(2)for maiming, by imprisonment for not more than thirty years or a fine under this title, or both;
(3)for assault with a dangerous weapon or assault resulting in serious bodily injury, by imprisonment for not more than twenty years or a fine under this title, or both;
(4)for threatening to commit a crime of violence, by imprisonment for not more than five years or a fine under this title, or both;
(5)for attempting or conspiring to commit murder or kidnapping, by imprisonment for not more than ten years or a fine under this title, or both; and
(6)for attempting or conspiring to commit a crime involving maiming, assault with a dangerous weapon, or assault resulting in serious bodily injury, by imprisonment for not more than three years or a fine of  under this title, or both.
(b)As used in this section
(1)racketeering activity has the meaning set forth in section 1961 of this title; and
(2)enterprise includes any partnership, corporation, association, or other legal entity, and any union or group of individuals associated in fact although not a legal entity, which is engaged in, or the activities of which affect, interstate or foreign commerce.
“When we get the name, will we tweet the address too?”
Seems fair to me.
Does Microsoft still have ties to MSNBC?
Oops. Sharpton, Jackson, Jackson Lee, members of Congress, state and local affiliate news stations....
No prosecutor will bring cause per direction of Holder, I imagine. But civil is another matter. Slander. Libel
Breaking: NBC Fires Producer Who Created False Zimmerman Audio
And then some...
If Zimmerman can manage to stay alive, he should have a nice little nest egg in which to live out his days. I hope his lawyer is savvy enough to clean the offending media and networks' financial clocks. Do not settle - take these s.o.b.'s to court and expose them for the frauds they are.
Time for Congressional hearings on the NBC/ABC CEOs.
The common law of torts recognizes five discrete rights of privacy. First, the common law affords individuals the right to sue when their seclusion or solitude has been intruded upon in an unreasonable and highly offensive manner. Second, individuals have a common-law right to sue when information concerning their private life is disclosed to the public in a highly objectionable fashion. Third, tort liability may be imposed on individuals or entities that publicize information that places someone in a false light. Fourth, the common law forbids persons from appropriating someone’s name or likeness without his or her consent. Fifth, the common law prevents business competitors from engaging in unfair competition through the theft of trade secrets.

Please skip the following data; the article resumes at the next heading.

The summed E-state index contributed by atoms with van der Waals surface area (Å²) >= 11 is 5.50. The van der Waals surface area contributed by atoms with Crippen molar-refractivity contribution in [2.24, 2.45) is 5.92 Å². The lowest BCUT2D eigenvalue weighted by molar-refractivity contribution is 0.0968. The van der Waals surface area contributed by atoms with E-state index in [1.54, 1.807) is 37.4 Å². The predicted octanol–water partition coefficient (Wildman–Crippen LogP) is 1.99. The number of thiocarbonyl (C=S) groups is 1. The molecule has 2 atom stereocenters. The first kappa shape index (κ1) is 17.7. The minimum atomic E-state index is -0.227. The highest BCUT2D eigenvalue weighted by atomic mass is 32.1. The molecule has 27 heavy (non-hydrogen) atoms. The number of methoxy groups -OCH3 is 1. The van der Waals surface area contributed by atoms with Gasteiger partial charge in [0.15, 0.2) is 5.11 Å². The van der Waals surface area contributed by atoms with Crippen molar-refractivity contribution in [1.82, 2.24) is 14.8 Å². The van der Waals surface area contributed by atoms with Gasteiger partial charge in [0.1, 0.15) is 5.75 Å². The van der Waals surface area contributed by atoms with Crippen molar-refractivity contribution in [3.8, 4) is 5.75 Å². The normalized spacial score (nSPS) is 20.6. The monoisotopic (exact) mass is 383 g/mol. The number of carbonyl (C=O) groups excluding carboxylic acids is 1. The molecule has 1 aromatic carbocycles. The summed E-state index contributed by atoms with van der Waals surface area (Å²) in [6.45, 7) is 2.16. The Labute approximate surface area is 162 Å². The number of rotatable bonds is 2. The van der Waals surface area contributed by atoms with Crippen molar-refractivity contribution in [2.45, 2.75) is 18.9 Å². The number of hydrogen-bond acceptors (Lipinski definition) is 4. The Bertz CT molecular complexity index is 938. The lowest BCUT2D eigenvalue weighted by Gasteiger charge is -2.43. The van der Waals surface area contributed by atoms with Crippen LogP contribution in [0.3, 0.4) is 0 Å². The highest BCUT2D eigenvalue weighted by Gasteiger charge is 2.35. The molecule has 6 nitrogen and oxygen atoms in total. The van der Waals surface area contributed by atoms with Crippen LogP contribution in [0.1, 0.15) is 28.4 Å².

Intrusion upon Seclusion One who intentionally intrudes upon the solitude or seclusion of another is subject to liability for common-law invasion of privacy. An invasion may involve a physical intrusion into a place where a person has secluded herself, such as the nonconsensual entry into someone’s home, office, apartment, or hotel room. Nonphysical intrusions may also give rise to liability when they involve the use of electronic surveillance equipment, including wiretaps, microphones, and video cameras. Alternatively, a person’s seclusion may be impermissibly interrupted by persistent and unwelcome telephone calls, or by the occasional window peeper. By imposing liability in such instances, the law seeks to protect a person’s tranquility and equilibrium.
Not every intrusion is actionable under this common-law tort. The intrusion must be considered highly offensive to a reasonable person. Creditors are allowed to take action to collect delinquent debts but must do so in a reasonable fashion. Landlords are permitted to demand late rental payments but must do so at reasonable times. A judge or jury determines what is reasonable according to the facts of each case. Individuals have no expectation of privacy in matters that are public. Thus, businesses may examine public criminal records of prospective employees without fear of liability, and photographers may take pictures of movie stars in public places.